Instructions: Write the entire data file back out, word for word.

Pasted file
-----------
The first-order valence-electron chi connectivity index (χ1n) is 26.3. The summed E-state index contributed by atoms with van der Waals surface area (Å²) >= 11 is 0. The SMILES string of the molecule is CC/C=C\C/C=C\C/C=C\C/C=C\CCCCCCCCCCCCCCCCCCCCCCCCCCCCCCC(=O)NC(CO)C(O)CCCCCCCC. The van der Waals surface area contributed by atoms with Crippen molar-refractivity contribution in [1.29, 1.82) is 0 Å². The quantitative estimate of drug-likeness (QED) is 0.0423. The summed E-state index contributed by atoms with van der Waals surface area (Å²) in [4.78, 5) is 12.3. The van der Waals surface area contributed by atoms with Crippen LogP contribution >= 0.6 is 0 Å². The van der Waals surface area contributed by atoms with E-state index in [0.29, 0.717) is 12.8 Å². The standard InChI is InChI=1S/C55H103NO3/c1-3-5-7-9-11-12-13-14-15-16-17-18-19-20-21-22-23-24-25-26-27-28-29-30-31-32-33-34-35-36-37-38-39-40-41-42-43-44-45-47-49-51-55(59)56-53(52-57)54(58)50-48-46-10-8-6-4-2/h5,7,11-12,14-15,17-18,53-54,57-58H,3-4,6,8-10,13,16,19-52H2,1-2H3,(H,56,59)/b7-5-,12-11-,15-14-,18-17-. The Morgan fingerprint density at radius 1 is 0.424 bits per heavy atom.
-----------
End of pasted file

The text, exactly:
The first-order valence-electron chi connectivity index (χ1n) is 26.3. The summed E-state index contributed by atoms with van der Waals surface area (Å²) >= 11 is 0. The SMILES string of the molecule is CC/C=C\C/C=C\C/C=C\C/C=C\CCCCCCCCCCCCCCCCCCCCCCCCCCCCCCC(=O)NC(CO)C(O)CCCCCCCC. The van der Waals surface area contributed by atoms with Crippen molar-refractivity contribution in [1.29, 1.82) is 0 Å². The quantitative estimate of drug-likeness (QED) is 0.0423. The summed E-state index contributed by atoms with van der Waals surface area (Å²) in [4.78, 5) is 12.3. The van der Waals surface area contributed by atoms with Crippen LogP contribution >= 0.6 is 0 Å². The van der Waals surface area contributed by atoms with E-state index in [0.29, 0.717) is 12.8 Å². The standard InChI is InChI=1S/C55H103NO3/c1-3-5-7-9-11-12-13-14-15-16-17-18-19-20-21-22-23-24-25-26-27-28-29-30-31-32-33-34-35-36-37-38-39-40-41-42-43-44-45-47-49-51-55(59)56-53(52-57)54(58)50-48-46-10-8-6-4-2/h5,7,11-12,14-15,17-18,53-54,57-58H,3-4,6,8-10,13,16,19-52H2,1-2H3,(H,56,59)/b7-5-,12-11-,15-14-,18-17-. The Morgan fingerprint density at radius 1 is 0.424 bits per heavy atom.